Studio One 4 Pro Review
I really have procrastinated on finishing this review, not because I didn’t want to, but due to the fact that I had a total blast playing around with the new features. While this is just the tip of the iceberg on what Studio One 4 Professional will do, the great new features are fun, easy to use, and extremely useful for your projects. You really don’t need to look any further thanl for a robust and complete DAW!
Impact XT looks like a drum machine… why? Because, basically, that’s what it is. In Studio One 4 Professional, Impact XT has 16 pads just like Studio One 3 did, but there are an additional 8 banks having 16 pads each notated on the left hand side of the pads as A-H that you can switch between, actually giving you a total of 128 pads. And a single pad can hold an unlimited number of layered samples. You can also choose different colors for each pad. Another change is the play mode and the choke giving you more options. Reverse and Normalize has also been added as a new option along with follow tempo mode, which is great for working with loops.
Adding samples is just as easy with Impact XT, just highlight the pad and drag the sample or loop into the window and it is assigned to the pad. I need to be honest here, I have not played around with Impact XT much at all and it was a quick and easy VI to learn to use. I can see the use of Impact XT being added greatly to my projects. Taking a loop for example, with the Pitch control, I was able to transpose, tune, adjust the ADSR (Attack, Decay, Sustain, and Release) parameters, along with velocity and envelope. The same when the Filter was applied, being able to adjust the cutoff and resonance, along with the drive, punch, envelope, velocity, and ADSR parameters. The AMP section adjusted the gain and pan setting as well as velocity and ADSR parameters. The same adjustments also worked with any sample that was loaded, however, the ADSR parameters are not available for the samples as AHD is (Attack, Hold, and Decay)
Another new feature addd with the Impact XT is the Impact XT Kits and Sounds. In the GBY Musicloops folder located in the file section under Impact XT Sounds and Kits. If you drag and drop one of the music loops into a track, it actually loads a kit with samples and loops, as well as giving a sample audio track of what you can create. For audio preview purposes… the big thing here is the Patterns they included. They come with variations and make beat arranging extremely fast and easy. Within the Impact XT Kits and Sounds folder are Impact Presets, Kits, Loops, and Samples. Impact XT, as the names states, will make a great impact on your music production and is a great update to Studio One 4 Professional.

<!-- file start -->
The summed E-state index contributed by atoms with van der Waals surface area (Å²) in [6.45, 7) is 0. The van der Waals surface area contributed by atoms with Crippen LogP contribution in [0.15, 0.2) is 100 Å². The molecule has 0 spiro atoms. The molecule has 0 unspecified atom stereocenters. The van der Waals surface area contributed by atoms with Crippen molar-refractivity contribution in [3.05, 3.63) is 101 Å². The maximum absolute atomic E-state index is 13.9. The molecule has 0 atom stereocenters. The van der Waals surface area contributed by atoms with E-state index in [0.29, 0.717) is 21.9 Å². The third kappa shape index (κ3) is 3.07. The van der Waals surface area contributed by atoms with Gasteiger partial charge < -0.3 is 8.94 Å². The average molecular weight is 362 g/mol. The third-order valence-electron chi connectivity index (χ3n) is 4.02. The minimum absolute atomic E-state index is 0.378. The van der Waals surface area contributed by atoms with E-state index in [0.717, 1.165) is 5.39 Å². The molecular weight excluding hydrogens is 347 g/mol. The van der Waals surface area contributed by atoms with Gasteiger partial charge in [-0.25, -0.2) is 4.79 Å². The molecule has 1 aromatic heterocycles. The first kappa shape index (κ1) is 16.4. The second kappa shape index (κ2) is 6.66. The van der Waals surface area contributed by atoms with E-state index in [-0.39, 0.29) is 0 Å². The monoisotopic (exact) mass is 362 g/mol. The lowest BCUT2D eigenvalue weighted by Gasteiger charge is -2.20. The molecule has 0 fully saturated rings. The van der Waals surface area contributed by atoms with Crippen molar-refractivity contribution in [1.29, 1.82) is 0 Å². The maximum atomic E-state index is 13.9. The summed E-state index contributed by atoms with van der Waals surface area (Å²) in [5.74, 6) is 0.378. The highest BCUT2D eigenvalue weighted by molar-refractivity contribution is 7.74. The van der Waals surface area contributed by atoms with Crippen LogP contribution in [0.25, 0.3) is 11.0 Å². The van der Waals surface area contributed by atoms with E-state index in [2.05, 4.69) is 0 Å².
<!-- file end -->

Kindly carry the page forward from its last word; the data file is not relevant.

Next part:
Sample One XT
One item that I didn’t mention earlier about Impact XT is that you can change colors of the GUI, and this feature is also available with Sample One XT. This is a nice feature for eye candy, or if you want to have multiple instances open and want to differentiate them with using different colors. With the updated Sample One XT is a new interface and you can now record samples directly into Sample One XT. You can choose different inputs, depending on what you system has available, or you can record from virtual instruments that are already available. I find it a time saver to be able to actually record into Sample One XT instead of into Studio One and having to import the file. One you record the sample, you can edit it as a wave file.